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Lorain school board member explains altered view on CEO

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LORAIN — A school board member who recently reversed her opinion on the leadership of the Lorain school district CEO said it’s because she’s done her homework.

Yvonne Johnson, the newest member of the Board of Education elected last November, initially voted for a resolution Monday night saying the body had no confidence in CEO David Hardy, but she said she changed her mind after doing research later in the week.

“I read all of the information I should have when I started,” she said. “I talked to the treasurer to see what was being spent and I also read into what Mr. Hardy’s doing for the district turnaround. I was too hasty.”

Members of the board have expressed concerns recently about a lack of transparency from Hardy about district finances, saying the deficiency of information could keep the board from doing its one job — putting a levy on the ballot.

By the end of 2019, a renewal levy that generates about $3.1 million for the district will expire. The district has three chances to get it passed — November, May 2019 and November 2019.

But at a Wednesday night meeting of the district’s Academic Distress Commission, the state-appointed body that selected Hardy as CEO and the only entity in the state takeover process outlined in state House Bill 70 that can hold him accountable, Johnson said she had all the information she needs to make a decision about the levy and never had any doubts about Hardy.

“When you’re new like I am, if the rest of the board is voting one way but you feel another, you’re full of anxiety,” she said. “I think this entire thing is a two-prong approach. We can work on fighting (House Bill 70) while still looking at the work the CEO is doing and seeing positive things.”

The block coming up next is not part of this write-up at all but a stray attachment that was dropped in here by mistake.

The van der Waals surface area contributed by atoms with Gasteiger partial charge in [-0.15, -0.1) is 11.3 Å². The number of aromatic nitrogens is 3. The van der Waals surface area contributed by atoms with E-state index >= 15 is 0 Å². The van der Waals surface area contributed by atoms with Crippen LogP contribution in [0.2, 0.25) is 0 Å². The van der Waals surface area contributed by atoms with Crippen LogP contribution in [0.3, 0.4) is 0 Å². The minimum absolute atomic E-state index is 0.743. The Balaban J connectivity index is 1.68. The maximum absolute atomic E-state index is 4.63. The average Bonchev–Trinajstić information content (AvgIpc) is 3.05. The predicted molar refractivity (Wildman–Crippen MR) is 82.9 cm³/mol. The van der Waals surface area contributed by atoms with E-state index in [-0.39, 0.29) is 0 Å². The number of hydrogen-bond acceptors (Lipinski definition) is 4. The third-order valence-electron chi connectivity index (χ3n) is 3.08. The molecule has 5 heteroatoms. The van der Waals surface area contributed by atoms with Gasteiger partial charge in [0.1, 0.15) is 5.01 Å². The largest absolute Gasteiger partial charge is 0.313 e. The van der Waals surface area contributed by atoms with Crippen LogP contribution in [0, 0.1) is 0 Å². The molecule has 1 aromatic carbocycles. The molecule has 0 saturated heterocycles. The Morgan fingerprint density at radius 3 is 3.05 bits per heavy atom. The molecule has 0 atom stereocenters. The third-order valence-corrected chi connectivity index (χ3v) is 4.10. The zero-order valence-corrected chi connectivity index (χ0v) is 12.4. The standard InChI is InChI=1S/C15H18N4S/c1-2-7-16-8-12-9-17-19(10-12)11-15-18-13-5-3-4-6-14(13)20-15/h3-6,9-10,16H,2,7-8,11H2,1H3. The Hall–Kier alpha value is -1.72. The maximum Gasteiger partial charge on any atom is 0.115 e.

At a community meeting in Youngstown earlier this month, Johnson expressed an interest in pushing back against the bill after hearing members of that community speak out against it.

“(Lorain school board president Tony Dimacchia) has tried to pour all of this into my mind,” she said at the time. “I’m thankful for everything everyone said and all of this information because I know two things I’m going to do now is organize and fight.”

Youngstown is the only other school district to have been taken over by the state under the provisions of the bill.

“There’s a way to keep them separate,” she said. “We can be very investigative about how money is being spent in the district and look at the academic strides Mr. Hardy’s making while still going down to Columbus and fighting the law.”

Contact Katie Nix at 329-7129 or knix@chroniclet.com. Follow her on Twitter at @KatieHNix.



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